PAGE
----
Southwark Cathedral, an Anglican Cathedral on the south bank of the River Thames, set in the heart of a changing and thriving community, commemorated the centenary of the end of the First World War.
To commemorate the centenary of the end of the First World War, this Saturday 20th october, Southwark Cathedral, has invited four experts on art and artists of the Great War to speak about it.
that the nature of the “Great War “ put an end to the traditions for battle painting at the time.
Over the course of the day you we discovered a small selection of the Imperial War Museum‘s incredible art collection from this period, to the life and works of some of the most famous and not so famous artists who shaped.
The war reached out and touched almost everyone’s life at the time and I think that art is a great way to remember those who died to save people’s lives and the the horror of war so the mistakes of the past never begin again.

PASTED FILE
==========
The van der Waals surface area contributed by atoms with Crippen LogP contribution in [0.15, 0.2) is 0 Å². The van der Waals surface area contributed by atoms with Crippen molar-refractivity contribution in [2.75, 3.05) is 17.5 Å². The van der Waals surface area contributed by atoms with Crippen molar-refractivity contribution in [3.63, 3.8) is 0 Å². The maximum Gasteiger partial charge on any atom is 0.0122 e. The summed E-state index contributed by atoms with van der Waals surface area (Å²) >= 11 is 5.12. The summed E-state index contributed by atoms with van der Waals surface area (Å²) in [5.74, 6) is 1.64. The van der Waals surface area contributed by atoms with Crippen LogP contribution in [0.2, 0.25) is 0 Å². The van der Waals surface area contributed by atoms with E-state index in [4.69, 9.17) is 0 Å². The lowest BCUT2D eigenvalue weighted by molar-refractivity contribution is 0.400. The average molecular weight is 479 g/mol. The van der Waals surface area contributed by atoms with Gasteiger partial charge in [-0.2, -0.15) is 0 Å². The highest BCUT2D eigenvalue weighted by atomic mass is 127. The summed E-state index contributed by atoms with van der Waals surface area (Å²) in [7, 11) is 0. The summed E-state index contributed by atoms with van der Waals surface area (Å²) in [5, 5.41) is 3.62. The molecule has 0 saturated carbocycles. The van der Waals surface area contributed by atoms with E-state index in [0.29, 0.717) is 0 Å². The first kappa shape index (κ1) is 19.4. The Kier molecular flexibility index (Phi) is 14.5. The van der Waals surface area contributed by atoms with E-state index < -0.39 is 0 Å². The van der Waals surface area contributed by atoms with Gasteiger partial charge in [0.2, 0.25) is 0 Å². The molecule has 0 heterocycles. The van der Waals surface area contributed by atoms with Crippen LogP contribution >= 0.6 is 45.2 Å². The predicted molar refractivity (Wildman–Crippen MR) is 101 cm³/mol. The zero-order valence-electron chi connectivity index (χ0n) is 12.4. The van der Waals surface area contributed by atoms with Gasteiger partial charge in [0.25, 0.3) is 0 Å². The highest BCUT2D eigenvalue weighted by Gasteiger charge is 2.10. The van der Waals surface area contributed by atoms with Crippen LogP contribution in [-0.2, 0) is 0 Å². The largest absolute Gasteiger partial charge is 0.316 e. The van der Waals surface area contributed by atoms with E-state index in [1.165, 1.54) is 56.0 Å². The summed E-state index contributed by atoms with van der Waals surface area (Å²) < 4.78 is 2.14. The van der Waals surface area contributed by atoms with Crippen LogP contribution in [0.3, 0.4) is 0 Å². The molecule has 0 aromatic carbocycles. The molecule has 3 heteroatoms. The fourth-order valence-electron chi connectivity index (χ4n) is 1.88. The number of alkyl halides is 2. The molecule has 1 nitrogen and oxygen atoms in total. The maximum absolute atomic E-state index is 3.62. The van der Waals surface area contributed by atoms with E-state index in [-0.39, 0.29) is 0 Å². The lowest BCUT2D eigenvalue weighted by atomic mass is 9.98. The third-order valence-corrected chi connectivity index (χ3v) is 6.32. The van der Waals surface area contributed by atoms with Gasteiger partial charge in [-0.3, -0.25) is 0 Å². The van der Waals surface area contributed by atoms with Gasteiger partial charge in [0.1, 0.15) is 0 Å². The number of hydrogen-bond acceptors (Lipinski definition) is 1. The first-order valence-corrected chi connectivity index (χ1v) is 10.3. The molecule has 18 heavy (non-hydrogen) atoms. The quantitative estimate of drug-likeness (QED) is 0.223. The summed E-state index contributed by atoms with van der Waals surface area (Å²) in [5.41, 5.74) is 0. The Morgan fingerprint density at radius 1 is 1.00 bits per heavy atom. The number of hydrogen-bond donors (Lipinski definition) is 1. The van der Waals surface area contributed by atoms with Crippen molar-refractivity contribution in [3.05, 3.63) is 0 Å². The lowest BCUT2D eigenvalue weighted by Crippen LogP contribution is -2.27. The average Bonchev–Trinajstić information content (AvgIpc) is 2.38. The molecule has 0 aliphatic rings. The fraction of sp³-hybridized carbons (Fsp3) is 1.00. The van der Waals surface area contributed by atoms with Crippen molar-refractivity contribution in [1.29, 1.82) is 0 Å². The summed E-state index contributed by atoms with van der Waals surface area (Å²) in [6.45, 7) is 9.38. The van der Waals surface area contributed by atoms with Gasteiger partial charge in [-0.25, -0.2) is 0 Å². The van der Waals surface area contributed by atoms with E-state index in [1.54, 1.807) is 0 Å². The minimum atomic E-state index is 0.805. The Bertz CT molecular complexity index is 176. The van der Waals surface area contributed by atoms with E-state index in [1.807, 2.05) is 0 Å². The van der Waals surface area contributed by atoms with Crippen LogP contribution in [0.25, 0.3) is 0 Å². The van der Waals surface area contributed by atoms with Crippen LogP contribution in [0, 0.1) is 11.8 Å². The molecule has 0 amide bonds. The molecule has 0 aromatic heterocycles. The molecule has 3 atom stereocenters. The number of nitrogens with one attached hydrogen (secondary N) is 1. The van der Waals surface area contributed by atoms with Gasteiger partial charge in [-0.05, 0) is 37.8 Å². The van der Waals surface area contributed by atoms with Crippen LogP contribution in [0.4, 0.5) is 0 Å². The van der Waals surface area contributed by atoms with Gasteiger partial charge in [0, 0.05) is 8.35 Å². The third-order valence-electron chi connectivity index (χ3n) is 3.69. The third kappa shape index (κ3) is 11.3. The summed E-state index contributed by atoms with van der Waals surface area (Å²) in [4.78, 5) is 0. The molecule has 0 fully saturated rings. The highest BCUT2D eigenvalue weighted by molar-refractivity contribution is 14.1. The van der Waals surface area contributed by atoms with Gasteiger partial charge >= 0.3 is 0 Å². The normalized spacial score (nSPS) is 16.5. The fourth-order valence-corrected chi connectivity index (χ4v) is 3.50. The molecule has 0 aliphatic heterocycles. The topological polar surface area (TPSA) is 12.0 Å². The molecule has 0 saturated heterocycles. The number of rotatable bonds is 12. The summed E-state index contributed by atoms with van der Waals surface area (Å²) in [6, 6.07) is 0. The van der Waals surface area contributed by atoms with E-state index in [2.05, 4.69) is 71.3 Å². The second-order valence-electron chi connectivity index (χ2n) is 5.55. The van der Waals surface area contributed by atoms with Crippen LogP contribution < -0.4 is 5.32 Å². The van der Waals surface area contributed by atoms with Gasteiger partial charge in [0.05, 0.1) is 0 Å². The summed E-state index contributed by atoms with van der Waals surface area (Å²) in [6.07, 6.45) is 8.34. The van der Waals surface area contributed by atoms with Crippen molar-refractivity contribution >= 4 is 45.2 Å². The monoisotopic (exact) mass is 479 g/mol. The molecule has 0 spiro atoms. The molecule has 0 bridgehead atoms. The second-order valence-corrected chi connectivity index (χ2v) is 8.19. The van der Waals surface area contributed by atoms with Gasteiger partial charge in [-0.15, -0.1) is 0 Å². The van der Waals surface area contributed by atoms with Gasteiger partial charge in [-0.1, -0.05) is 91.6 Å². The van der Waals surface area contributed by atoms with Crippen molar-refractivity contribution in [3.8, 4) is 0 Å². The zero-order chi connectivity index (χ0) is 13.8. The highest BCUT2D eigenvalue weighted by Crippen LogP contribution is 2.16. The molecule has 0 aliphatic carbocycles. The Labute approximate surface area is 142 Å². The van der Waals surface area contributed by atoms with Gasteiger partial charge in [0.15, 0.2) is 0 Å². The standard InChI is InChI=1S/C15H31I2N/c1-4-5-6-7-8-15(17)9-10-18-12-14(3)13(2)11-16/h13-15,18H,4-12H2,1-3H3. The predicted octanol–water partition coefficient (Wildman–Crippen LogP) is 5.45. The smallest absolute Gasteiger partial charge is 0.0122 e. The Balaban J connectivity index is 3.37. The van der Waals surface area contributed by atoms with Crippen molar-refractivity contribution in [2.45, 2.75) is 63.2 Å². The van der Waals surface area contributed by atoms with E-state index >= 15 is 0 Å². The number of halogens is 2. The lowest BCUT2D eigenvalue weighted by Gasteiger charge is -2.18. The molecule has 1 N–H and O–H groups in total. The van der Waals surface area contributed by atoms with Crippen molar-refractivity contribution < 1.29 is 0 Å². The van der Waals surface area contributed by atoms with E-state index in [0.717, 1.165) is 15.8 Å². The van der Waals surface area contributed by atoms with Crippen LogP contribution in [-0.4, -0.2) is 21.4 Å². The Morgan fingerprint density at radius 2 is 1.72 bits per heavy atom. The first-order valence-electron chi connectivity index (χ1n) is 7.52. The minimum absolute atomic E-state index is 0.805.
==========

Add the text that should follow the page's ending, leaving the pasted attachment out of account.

We have to work harder to make sure we do not forget as now a century went by and it’s a good thing to see how and how art serves to fight and not to forget.
‘I am no longer an artist. I am a messenger who will bring back word from the men who are fighting to those who want the war to go on for ever. Feeble, inarticulate will be my message, but it will have a bitter truth and may it burn their lousy souls’. Paul Nash ( a British surrealist painter and war artist, as well as a photographer, writer and designer of applied art.)
program of the day :
10.30am – Rebecca Newell : Highlights from the IWM First World War Art collection
11.45am – David Boyd Haycock : Paul Nash and CRW Nevinson
2.00pm – Dr Jonathan Black : ‘Speed, grace and dodging the grim reaper’: The Experiences of Lieutenant Sydney Carline (1888-1929) Fighter Pilot and War Artist in France, Italy and the Middle East, 1916-19.